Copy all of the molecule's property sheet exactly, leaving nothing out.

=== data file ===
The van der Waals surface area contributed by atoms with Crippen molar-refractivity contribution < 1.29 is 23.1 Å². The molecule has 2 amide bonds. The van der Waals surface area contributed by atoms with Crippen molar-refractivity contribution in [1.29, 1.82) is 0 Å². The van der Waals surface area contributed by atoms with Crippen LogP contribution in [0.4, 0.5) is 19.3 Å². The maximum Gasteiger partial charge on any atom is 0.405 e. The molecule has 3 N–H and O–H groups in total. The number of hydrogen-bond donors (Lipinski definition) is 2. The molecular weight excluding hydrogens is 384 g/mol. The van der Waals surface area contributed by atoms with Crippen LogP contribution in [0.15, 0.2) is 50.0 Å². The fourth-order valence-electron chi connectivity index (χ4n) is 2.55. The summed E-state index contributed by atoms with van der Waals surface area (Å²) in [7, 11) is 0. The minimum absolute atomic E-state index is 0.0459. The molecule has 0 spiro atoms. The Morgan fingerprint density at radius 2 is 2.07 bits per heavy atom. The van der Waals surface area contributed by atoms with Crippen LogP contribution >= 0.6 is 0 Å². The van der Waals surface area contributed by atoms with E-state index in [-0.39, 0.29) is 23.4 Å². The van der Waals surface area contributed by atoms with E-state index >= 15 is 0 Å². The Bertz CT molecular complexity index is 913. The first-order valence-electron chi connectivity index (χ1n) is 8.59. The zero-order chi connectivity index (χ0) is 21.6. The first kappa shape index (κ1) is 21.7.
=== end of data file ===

The van der Waals surface area contributed by atoms with Crippen molar-refractivity contribution < 1.29 is 23.1 Å². The molecule has 2 amide bonds. The van der Waals surface area contributed by atoms with Crippen molar-refractivity contribution in [1.29, 1.82) is 0 Å². The van der Waals surface area contributed by atoms with Crippen LogP contribution in [0.4, 0.5) is 19.3 Å². The maximum Gasteiger partial charge on any atom is 0.405 e. The molecule has 3 N–H and O–H groups in total. The number of hydrogen-bond donors (Lipinski definition) is 2. The molecular weight excluding hydrogens is 384 g/mol. The van der Waals surface area contributed by atoms with Crippen LogP contribution in [0.15, 0.2) is 50.0 Å². The fourth-order valence-electron chi connectivity index (χ4n) is 2.55. The summed E-state index contributed by atoms with van der Waals surface area (Å²) in [7, 11) is 0. The minimum absolute atomic E-state index is 0.0459. The molecule has 0 spiro atoms. The Morgan fingerprint density at radius 2 is 2.07 bits per heavy atom. The van der Waals surface area contributed by atoms with Crippen LogP contribution >= 0.6 is 0 Å². The van der Waals surface area contributed by atoms with E-state index in [-0.39, 0.29) is 23.4 Å². The van der Waals surface area contributed by atoms with E-state index >= 15 is 0 Å². The Bertz CT molecular complexity index is 913. The first-order valence-electron chi connectivity index (χ1n) is 8.59. The zero-order chi connectivity index (χ0) is 21.6. The first kappa shape index (κ1) is 21.7.